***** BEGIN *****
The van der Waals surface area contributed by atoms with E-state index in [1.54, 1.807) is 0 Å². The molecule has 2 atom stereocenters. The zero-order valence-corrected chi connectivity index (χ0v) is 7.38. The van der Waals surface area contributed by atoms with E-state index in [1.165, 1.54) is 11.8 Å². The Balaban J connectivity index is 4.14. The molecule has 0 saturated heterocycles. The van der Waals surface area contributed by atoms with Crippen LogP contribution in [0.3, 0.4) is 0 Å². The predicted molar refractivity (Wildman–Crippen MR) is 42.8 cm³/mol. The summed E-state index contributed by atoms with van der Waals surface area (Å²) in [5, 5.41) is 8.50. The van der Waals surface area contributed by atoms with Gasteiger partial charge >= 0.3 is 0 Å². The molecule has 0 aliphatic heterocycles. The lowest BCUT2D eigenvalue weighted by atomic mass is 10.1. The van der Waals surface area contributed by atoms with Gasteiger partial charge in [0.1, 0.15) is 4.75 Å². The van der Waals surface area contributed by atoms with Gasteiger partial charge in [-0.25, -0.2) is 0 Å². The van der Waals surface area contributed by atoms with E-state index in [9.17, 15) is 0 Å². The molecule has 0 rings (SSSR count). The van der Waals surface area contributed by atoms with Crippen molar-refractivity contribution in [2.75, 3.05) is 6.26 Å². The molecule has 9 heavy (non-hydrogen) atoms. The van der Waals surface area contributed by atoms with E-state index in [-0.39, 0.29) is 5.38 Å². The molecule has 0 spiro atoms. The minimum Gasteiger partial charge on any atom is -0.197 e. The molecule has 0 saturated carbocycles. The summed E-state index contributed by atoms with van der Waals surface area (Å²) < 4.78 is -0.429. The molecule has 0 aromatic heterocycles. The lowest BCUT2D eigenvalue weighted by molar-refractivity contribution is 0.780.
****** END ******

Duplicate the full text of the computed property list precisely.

The van der Waals surface area contributed by atoms with E-state index in [1.54, 1.807) is 0 Å². The molecule has 2 atom stereocenters. The zero-order valence-corrected chi connectivity index (χ0v) is 7.38. The van der Waals surface area contributed by atoms with E-state index in [1.165, 1.54) is 11.8 Å². The Balaban J connectivity index is 4.14. The molecule has 0 saturated heterocycles. The van der Waals surface area contributed by atoms with Crippen LogP contribution in [0.3, 0.4) is 0 Å². The predicted molar refractivity (Wildman–Crippen MR) is 42.8 cm³/mol. The summed E-state index contributed by atoms with van der Waals surface area (Å²) in [5, 5.41) is 8.50. The van der Waals surface area contributed by atoms with Gasteiger partial charge >= 0.3 is 0 Å². The molecule has 0 aliphatic heterocycles. The lowest BCUT2D eigenvalue weighted by atomic mass is 10.1. The van der Waals surface area contributed by atoms with Gasteiger partial charge in [0.1, 0.15) is 4.75 Å². The van der Waals surface area contributed by atoms with Gasteiger partial charge in [-0.25, -0.2) is 0 Å². The van der Waals surface area contributed by atoms with E-state index in [9.17, 15) is 0 Å². The molecule has 0 rings (SSSR count). The van der Waals surface area contributed by atoms with Crippen molar-refractivity contribution in [2.75, 3.05) is 6.26 Å². The molecule has 9 heavy (non-hydrogen) atoms. The van der Waals surface area contributed by atoms with E-state index in [-0.39, 0.29) is 5.38 Å². The molecule has 0 spiro atoms. The minimum Gasteiger partial charge on any atom is -0.197 e. The molecule has 0 saturated carbocycles. The summed E-state index contributed by atoms with van der Waals surface area (Å²) < 4.78 is -0.429. The molecule has 0 aromatic heterocycles. The lowest BCUT2D eigenvalue weighted by molar-refractivity contribution is 0.780.